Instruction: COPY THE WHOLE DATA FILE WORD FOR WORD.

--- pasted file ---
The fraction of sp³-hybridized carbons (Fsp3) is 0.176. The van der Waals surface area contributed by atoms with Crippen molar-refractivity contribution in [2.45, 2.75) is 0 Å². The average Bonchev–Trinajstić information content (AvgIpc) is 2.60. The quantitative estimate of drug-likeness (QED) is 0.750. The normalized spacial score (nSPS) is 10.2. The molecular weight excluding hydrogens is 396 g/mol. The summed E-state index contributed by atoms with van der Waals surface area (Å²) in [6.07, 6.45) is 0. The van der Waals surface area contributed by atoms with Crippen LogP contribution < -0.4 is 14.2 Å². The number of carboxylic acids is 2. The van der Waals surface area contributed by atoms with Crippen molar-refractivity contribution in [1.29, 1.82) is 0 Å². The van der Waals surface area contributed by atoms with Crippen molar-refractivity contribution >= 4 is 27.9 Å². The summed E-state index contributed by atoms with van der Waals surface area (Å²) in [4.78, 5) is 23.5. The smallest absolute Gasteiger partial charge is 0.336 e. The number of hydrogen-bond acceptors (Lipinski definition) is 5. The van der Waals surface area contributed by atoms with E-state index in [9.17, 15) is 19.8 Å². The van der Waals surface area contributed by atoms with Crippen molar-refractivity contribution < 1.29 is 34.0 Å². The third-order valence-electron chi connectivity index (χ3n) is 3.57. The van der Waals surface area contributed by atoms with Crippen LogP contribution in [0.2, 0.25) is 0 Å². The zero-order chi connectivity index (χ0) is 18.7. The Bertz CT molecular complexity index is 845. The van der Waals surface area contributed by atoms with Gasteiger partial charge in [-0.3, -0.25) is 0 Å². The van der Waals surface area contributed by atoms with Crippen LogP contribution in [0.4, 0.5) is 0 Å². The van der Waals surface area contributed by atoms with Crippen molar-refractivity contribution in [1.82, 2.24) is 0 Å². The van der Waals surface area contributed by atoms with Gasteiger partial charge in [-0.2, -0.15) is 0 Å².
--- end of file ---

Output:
The fraction of sp³-hybridized carbons (Fsp3) is 0.176. The van der Waals surface area contributed by atoms with Crippen molar-refractivity contribution in [2.45, 2.75) is 0 Å². The average Bonchev–Trinajstić information content (AvgIpc) is 2.60. The quantitative estimate of drug-likeness (QED) is 0.750. The normalized spacial score (nSPS) is 10.2. The molecular weight excluding hydrogens is 396 g/mol. The summed E-state index contributed by atoms with van der Waals surface area (Å²) in [6.07, 6.45) is 0. The van der Waals surface area contributed by atoms with Crippen LogP contribution < -0.4 is 14.2 Å². The number of carboxylic acids is 2. The van der Waals surface area contributed by atoms with Crippen molar-refractivity contribution in [1.29, 1.82) is 0 Å². The van der Waals surface area contributed by atoms with Crippen molar-refractivity contribution >= 4 is 27.9 Å². The summed E-state index contributed by atoms with van der Waals surface area (Å²) in [4.78, 5) is 23.5. The smallest absolute Gasteiger partial charge is 0.336 e. The number of hydrogen-bond acceptors (Lipinski definition) is 5. The van der Waals surface area contributed by atoms with E-state index in [9.17, 15) is 19.8 Å². The van der Waals surface area contributed by atoms with Crippen molar-refractivity contribution < 1.29 is 34.0 Å². The third-order valence-electron chi connectivity index (χ3n) is 3.57. The van der Waals surface area contributed by atoms with Crippen LogP contribution in [0.2, 0.25) is 0 Å². The zero-order chi connectivity index (χ0) is 18.7. The Bertz CT molecular complexity index is 845. The van der Waals surface area contributed by atoms with Gasteiger partial charge in [-0.3, -0.25) is 0 Å². The van der Waals surface area contributed by atoms with Crippen LogP contribution in [0.4, 0.5) is 0 Å². The van der Waals surface area contributed by atoms with Crippen molar-refractivity contribution in [1.82, 2.24) is 0 Å². The van der Waals surface area contributed by atoms with Gasteiger partial charge in [-0.2, -0.15) is 0 Å².